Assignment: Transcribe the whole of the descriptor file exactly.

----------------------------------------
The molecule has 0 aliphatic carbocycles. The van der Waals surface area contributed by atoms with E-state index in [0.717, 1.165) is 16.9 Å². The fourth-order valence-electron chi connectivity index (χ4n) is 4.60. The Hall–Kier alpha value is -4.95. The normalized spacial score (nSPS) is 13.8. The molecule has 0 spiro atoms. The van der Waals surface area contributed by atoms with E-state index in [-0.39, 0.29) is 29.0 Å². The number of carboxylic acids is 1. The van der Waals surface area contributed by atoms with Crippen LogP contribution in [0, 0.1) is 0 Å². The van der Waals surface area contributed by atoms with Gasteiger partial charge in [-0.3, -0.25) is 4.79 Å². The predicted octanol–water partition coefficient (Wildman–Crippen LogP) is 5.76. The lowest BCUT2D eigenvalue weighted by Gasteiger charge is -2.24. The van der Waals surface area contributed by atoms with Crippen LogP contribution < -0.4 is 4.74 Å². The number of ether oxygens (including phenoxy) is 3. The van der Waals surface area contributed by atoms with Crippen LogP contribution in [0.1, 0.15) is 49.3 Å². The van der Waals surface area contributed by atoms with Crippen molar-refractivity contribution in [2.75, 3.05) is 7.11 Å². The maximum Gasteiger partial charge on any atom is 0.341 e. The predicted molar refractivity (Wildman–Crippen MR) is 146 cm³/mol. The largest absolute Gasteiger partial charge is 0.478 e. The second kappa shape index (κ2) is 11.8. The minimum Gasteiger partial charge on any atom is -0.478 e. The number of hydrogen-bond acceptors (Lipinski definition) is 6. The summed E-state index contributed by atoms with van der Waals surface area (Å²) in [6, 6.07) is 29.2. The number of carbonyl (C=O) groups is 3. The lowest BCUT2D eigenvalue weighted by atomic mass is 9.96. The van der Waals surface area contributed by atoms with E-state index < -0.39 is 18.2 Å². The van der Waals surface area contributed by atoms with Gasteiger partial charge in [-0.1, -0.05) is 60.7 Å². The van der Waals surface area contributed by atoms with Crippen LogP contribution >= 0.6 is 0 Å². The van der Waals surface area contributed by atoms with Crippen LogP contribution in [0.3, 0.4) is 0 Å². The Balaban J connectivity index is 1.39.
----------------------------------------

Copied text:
The molecule has 0 aliphatic carbocycles. The van der Waals surface area contributed by atoms with E-state index in [0.717, 1.165) is 16.9 Å². The fourth-order valence-electron chi connectivity index (χ4n) is 4.60. The Hall–Kier alpha value is -4.95. The normalized spacial score (nSPS) is 13.8. The molecule has 0 spiro atoms. The van der Waals surface area contributed by atoms with E-state index in [-0.39, 0.29) is 29.0 Å². The number of carboxylic acids is 1. The van der Waals surface area contributed by atoms with Crippen LogP contribution in [0, 0.1) is 0 Å². The van der Waals surface area contributed by atoms with Gasteiger partial charge in [-0.3, -0.25) is 4.79 Å². The predicted octanol–water partition coefficient (Wildman–Crippen LogP) is 5.76. The lowest BCUT2D eigenvalue weighted by Gasteiger charge is -2.24. The van der Waals surface area contributed by atoms with Crippen LogP contribution < -0.4 is 4.74 Å². The number of ether oxygens (including phenoxy) is 3. The van der Waals surface area contributed by atoms with Crippen LogP contribution in [0.1, 0.15) is 49.3 Å². The van der Waals surface area contributed by atoms with Crippen molar-refractivity contribution in [2.75, 3.05) is 7.11 Å². The maximum Gasteiger partial charge on any atom is 0.341 e. The predicted molar refractivity (Wildman–Crippen MR) is 146 cm³/mol. The largest absolute Gasteiger partial charge is 0.478 e. The second kappa shape index (κ2) is 11.8. The minimum Gasteiger partial charge on any atom is -0.478 e. The number of hydrogen-bond acceptors (Lipinski definition) is 6. The summed E-state index contributed by atoms with van der Waals surface area (Å²) in [6, 6.07) is 29.2. The number of carbonyl (C=O) groups is 3. The lowest BCUT2D eigenvalue weighted by atomic mass is 9.96. The van der Waals surface area contributed by atoms with E-state index < -0.39 is 18.2 Å². The van der Waals surface area contributed by atoms with Gasteiger partial charge in [-0.1, -0.05) is 60.7 Å². The van der Waals surface area contributed by atoms with Crippen LogP contribution >= 0.6 is 0 Å². The van der Waals surface area contributed by atoms with Crippen LogP contribution in [0.3, 0.4) is 0 Å². The Balaban J connectivity index is 1.39.